DETROIT -- Shortly after Jim Hackett was named Ford Motor Co. CEO in May 2017, he scuttled plans formed by prior leadership for a 10-year transformation of the company's Dearborn campus.
Hackett said he liked much of the project -- which called for new parking decks, a cylindrical sustainability showcase building and major upgrades to its world headquarters -- but wanted to use his expertise running furniture maker Steelcase to take the plans further. It eventually included the establishment of a Detroit campus for its autonomous vehicle teams anchored with the purchase of the long-blighted Michigan Central Station, which Executive Chairman Bill Ford first envisioned late last year.
"I wasn't a car guy, but I knew the nature of office and work and the way the future of information was changing that, and I felt we could push the edges of that," Hackett told reporters Tuesday as Ford celebrated the purchase of the Detroit train station. "Space actually makes the transformation of a company faster than any single thing. People come to work and are inspired by the new ideas."
Hackett didn't describe the exact changes he made to the plan, although he said the design "is going to be much healthier."
He said the company had flexibility to stagger various construction projects in case there was an economic downturn.
He spoke of the need to focus on collaborative work areas and "support spaces" such as cafeterias and gyms.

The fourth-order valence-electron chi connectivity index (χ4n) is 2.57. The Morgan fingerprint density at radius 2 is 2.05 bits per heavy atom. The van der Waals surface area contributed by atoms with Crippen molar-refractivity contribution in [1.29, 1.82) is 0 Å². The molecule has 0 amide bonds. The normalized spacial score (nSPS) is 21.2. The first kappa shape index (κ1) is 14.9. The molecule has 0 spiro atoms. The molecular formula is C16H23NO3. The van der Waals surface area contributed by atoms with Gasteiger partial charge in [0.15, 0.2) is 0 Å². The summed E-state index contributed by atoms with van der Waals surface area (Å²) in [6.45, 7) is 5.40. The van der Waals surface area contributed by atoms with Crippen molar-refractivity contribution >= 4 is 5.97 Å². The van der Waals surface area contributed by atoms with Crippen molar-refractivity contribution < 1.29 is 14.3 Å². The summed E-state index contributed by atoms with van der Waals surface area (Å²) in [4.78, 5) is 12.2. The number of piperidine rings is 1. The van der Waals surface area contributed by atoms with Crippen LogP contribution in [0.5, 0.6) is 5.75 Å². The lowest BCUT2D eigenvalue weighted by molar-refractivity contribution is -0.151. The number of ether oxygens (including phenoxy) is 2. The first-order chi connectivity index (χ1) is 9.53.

"Because people are mobile with their phones and computers, you don't need all the dedicated real estate that's their home," he said. "Team spaces have to be built out so they won't want anything and can really work intelligently. It's a different space algorithm than had been planned."
According to Ford's media site, the Dearborn project is split into two phases: The first focuses on parking decks and infrastructure, as well as a new design studio, a sustainability showcase building and green areas. A second phase includes major renovations of the Ford World Headquarters complex, including Ford Motor Credit Co.
In Detroit, Ford is planning to house 2,500 Ford employees -- along with room for 2,500 employees from other companies -- for its autonomous vehicle development centered around the train station.
"In a way, it's a revered place for its role in history," Hackett said. "That's not a reason business people make an investment. But, boy, when you do things with purpose, it's a lot easier to get excited."